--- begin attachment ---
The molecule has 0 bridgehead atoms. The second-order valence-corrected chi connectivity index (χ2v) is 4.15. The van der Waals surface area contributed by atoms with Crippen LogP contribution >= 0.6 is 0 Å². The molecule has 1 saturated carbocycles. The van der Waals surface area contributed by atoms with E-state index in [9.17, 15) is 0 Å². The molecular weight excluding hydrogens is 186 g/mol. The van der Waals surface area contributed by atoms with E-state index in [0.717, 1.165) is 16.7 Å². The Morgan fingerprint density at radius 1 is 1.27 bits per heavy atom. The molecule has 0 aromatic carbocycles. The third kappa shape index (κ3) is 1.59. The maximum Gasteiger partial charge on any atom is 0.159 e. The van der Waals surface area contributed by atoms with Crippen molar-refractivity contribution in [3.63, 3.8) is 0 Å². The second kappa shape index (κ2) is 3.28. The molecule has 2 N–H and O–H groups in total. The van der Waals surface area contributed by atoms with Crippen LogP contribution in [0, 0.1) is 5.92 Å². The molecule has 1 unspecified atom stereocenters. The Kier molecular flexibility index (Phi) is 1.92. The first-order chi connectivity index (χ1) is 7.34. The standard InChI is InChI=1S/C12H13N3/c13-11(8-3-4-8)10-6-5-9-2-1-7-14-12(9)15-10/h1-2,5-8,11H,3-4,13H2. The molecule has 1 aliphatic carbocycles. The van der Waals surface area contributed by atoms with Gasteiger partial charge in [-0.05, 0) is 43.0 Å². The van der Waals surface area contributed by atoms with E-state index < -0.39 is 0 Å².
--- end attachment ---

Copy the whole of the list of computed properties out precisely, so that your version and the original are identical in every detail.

The molecule has 0 bridgehead atoms. The second-order valence-corrected chi connectivity index (χ2v) is 4.15. The van der Waals surface area contributed by atoms with Crippen LogP contribution >= 0.6 is 0 Å². The molecule has 1 saturated carbocycles. The van der Waals surface area contributed by atoms with E-state index in [9.17, 15) is 0 Å². The molecular weight excluding hydrogens is 186 g/mol. The van der Waals surface area contributed by atoms with E-state index in [0.717, 1.165) is 16.7 Å². The Morgan fingerprint density at radius 1 is 1.27 bits per heavy atom. The molecule has 0 aromatic carbocycles. The third kappa shape index (κ3) is 1.59. The maximum Gasteiger partial charge on any atom is 0.159 e. The van der Waals surface area contributed by atoms with Crippen molar-refractivity contribution in [3.63, 3.8) is 0 Å². The second kappa shape index (κ2) is 3.28. The molecule has 2 N–H and O–H groups in total. The van der Waals surface area contributed by atoms with Crippen LogP contribution in [0, 0.1) is 5.92 Å². The molecule has 1 unspecified atom stereocenters. The Kier molecular flexibility index (Phi) is 1.92. The first-order chi connectivity index (χ1) is 7.34. The standard InChI is InChI=1S/C12H13N3/c13-11(8-3-4-8)10-6-5-9-2-1-7-14-12(9)15-10/h1-2,5-8,11H,3-4,13H2. The molecule has 1 aliphatic carbocycles. The van der Waals surface area contributed by atoms with Gasteiger partial charge in [-0.05, 0) is 43.0 Å². The van der Waals surface area contributed by atoms with E-state index < -0.39 is 0 Å².